With permission of the authors

 

Reprint Series

16 April 1993, Volume 260, pp. 344-349

 

 

SCIENCE

 

Soil Quality and Financial Performance of

Biodynamic and Conventional Farms in New Zealand

 

John P. Reganold,* Alan S. Palmer, James C. Lockhart, and A. Neil Macgregor 

 

Copyright 1993 by the American Association for the Advancement of Science

 

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Soil Quality and Financial Performance of

Biodynamic and Conventional Farms in New Zealand

 

John P. Reganold,* Alan S. Palmer, James C. Lockhart,

A. Neil Macgregor

 

Biodynamic farming practices and systems show promise in mitigating some of the detrimental effects of chemical-dependent, conventional agriculture on the environment. The physical, biological, and chemical soil properties and economic profitability of adjacent, commercial biodynamic and conventional farms (16 total) in New Zealand were compared. The biodynamic farms in the study had better soil quality than the neighboring conventional farms and were just as financially viable on a per hectare basis.

 

Concerns about environmental, economic, and social impacts of chemical or conventional agriculture have led many farmers and consumers to seek alternative practices that will make agriculture more sustainable. Both organic and biodynamic farmers use no synthetic chemical fertilizers or pesticides, use compost additions and manures to improve soil quality, control pests naturally, rotate crops, and diversify crops and livestock. Unlike organic farmers, biodynamic farmers add eight specific preparations, made from cow manure, silica, and various plants, to enhance soil quality and plant life (1).

 

We examined soil properties and financial performance on pairs or sets of biodynamic and conventional systems over a 4-year period (1987 to 1991) on the North Island of New Zealand (Table 1). We also made financial comparisons between these farms and representative conventional farms in each study region on the basis of models used by the New Zealand Ministry of Agriculture and Fisheries (MAF) (2). A farm pair consisted of two side-by-side farms, one biodynamic and one conventional; a farm set consisted of three adjacent farms, one biodynamic and two conventional. The choice of five farm pairs and two farm sets (totaling 16 farms) was made on the basis of surveys, interviews, and on-farm soil examinations of more than 60 farms to ensure that all soil-forming factors, except management (3), were the same in each farm pair or set.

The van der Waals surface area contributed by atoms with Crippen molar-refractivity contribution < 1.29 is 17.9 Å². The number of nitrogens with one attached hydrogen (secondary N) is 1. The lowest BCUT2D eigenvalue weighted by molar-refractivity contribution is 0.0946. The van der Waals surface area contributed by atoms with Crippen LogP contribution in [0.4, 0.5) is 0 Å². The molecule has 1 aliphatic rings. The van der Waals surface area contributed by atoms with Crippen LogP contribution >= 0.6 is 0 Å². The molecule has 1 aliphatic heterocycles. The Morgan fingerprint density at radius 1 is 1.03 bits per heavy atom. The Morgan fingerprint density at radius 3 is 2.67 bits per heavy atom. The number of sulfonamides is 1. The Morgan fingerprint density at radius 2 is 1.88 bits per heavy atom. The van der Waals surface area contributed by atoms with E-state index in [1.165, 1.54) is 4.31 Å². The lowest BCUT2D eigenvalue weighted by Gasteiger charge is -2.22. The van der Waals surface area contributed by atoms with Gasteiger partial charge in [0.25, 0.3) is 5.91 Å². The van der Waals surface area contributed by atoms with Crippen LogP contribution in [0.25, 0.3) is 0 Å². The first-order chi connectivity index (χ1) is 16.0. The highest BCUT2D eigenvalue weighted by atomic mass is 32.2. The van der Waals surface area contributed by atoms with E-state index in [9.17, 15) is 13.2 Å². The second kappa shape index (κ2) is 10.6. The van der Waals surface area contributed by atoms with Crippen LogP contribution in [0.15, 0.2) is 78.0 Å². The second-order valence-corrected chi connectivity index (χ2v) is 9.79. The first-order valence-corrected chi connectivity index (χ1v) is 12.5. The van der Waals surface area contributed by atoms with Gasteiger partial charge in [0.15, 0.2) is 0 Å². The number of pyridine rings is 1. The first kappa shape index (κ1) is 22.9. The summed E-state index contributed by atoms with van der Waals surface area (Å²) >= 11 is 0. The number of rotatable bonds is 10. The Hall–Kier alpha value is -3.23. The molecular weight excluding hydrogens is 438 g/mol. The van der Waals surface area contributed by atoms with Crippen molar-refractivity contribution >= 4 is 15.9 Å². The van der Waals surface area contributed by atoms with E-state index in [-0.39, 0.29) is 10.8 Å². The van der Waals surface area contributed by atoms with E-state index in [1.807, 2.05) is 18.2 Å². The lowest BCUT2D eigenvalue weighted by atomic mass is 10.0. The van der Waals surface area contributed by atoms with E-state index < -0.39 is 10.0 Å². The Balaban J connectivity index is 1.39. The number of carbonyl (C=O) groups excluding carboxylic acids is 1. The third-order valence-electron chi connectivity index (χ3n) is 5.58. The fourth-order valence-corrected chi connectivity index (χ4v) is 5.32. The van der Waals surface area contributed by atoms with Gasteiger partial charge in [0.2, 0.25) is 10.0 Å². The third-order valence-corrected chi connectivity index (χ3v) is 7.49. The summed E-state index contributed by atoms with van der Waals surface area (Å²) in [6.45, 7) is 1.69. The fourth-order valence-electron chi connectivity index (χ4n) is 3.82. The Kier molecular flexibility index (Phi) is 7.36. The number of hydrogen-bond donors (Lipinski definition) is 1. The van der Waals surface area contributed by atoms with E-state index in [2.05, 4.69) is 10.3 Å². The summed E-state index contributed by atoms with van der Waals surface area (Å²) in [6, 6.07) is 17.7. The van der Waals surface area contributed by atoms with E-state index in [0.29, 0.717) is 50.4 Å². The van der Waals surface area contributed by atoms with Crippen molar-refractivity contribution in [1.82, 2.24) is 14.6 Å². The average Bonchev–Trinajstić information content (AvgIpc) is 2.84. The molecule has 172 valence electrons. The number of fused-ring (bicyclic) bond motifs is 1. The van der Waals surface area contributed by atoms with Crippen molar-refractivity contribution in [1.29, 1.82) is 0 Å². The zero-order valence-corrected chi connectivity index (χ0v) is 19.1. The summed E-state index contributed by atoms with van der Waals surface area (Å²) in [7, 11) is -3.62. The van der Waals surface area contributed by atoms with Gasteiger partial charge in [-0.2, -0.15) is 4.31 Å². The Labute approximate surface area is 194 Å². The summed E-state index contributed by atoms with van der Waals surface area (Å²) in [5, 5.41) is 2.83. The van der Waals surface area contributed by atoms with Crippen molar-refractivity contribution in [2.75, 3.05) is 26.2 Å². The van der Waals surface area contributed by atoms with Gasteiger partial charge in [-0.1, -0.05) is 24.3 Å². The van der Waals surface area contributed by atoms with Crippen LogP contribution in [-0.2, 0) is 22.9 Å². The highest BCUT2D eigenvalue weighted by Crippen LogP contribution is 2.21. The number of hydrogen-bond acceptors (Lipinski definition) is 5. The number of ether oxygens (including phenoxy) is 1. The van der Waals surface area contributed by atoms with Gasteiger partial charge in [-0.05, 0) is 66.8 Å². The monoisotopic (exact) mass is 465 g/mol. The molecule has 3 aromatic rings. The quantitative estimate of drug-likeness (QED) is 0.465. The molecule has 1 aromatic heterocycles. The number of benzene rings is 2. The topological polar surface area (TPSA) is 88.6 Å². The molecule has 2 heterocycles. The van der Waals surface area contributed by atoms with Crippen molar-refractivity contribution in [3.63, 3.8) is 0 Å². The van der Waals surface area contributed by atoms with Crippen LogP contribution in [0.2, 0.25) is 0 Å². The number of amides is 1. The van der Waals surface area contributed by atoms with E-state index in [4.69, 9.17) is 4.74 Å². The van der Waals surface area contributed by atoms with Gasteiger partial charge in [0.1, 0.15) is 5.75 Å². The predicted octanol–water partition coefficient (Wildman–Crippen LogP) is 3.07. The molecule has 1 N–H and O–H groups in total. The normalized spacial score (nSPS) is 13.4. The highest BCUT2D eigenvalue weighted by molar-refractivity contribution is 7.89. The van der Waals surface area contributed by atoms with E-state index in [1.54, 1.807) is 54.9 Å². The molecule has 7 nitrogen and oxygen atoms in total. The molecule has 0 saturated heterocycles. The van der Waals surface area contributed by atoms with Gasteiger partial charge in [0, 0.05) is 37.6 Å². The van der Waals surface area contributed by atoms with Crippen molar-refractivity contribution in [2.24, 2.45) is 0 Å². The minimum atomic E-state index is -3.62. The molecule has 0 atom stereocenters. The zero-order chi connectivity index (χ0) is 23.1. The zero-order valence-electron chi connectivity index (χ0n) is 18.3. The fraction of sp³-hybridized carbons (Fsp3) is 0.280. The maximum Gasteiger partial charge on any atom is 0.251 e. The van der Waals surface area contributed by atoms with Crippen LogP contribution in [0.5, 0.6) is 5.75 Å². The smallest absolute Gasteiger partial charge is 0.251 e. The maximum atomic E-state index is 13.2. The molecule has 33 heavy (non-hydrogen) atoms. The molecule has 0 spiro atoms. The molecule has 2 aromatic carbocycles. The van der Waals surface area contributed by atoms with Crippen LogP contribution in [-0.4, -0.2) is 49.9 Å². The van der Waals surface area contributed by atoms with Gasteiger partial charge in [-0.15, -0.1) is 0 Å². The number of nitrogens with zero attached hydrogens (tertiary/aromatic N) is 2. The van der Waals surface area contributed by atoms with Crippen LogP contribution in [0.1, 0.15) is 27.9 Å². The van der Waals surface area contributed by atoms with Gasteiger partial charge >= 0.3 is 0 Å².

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The biodynamic farms had been managed biodynamically for at least 8 years, with the oldest for 18 years, to provide time for the biodynamic farming practices to influence soil properties. The farm pairs or sets included a range of representative farming enterprises in New Zealand: market garden (vegetables), pip fruit (apples and pears), citrus, grain, livestock (sheep and beef), and dairy. Farms in each pair or set had the same crop and livestock enterprise. Paddocks (fields) chosen for study in each farm pair or set had soils in a single soil profile class and were located at the juncture of adjoining farms. The soil of each paddock was sampled at numerous locations (4). In total, 130 soil samples from 22 paddocks were taken and analyzed (5). 

 

J. P. Reganold, Department of Crop and Soil Sciences, Washington State University, Pullman, WA 99164.

 

A. S. Palmer and A. N. Macgregor, Department of Soil Science, Massey University, Palmerston North, New Zealand.

 

J. C. Lockhart, Department of Agricultural and Horticultural Systems Management, Massey University, Palmerston North, New Zealand.

 

*To whom correspondence should be addressed.

                                                                      

 

 In six of the seven farm sets (Table 2), the biodynamically farmed soils had better structure and broke down more readily to a good seedbed than did the conventionally farmed soils. The crumb and nut structures found predominantly on the biodynamic farms provide better aeration and drainage for crop or grass growth compared with the blocky and clod structures found mostly on the conventional farms (6). Soil was more friable, which makes it more easily tilled by farm machinery, on four of the seven biodynamic farms compared with that of their conventional neighbors.

 

 

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 The surface soil bulk density was significantly less on four of the biodynamic farms than on their conventional counterparts (Table 2); when all data were aggregated, bulk density was significantly lower on the biodynamic farms (Table 3). Bulk density is related to mechanical impedance and soil structure, both of which affect root growth. Penetration or cone resistance is another indicator of mechanical impedance. Two of the three biodynamic farms in pasture had significantly lower penetration resistances in the upper 20 cm than their conventional counterparts had. The results were variable for the horticultural and mixed farms (Table 2). Overall (Table 3), the biodynamic farms had a significantly lower penetration resistance in the upper 20 cm; there was no difference between farming systems in soil 20 to 40 cm below the surface.

 

Organic matter content, soil respiration, mineralizable nitrogen, and the ratio of mineralizable nitrogen to organic carbon were significantly higher on almost all the biodynamically farmed soils than on the conventionally farmed soils (Table 2). The aggregated data (Table 3) indicate significantly higher values for these four parameters on the biodynamic farms. The higher amounts of organic matter on the biodynamic farms have contributed to better soil structure and consistence and to bulk density and cone resistance that are lower than those of their conventional neighbors. Soil respiration and the ratio of mineralizable nitrogen to organic carbon give an indication of the microbial activity of the soil, which accounts for the recycling of vital nutrients such as nitrogen, phosphorus, and sulfur for plant growth (7).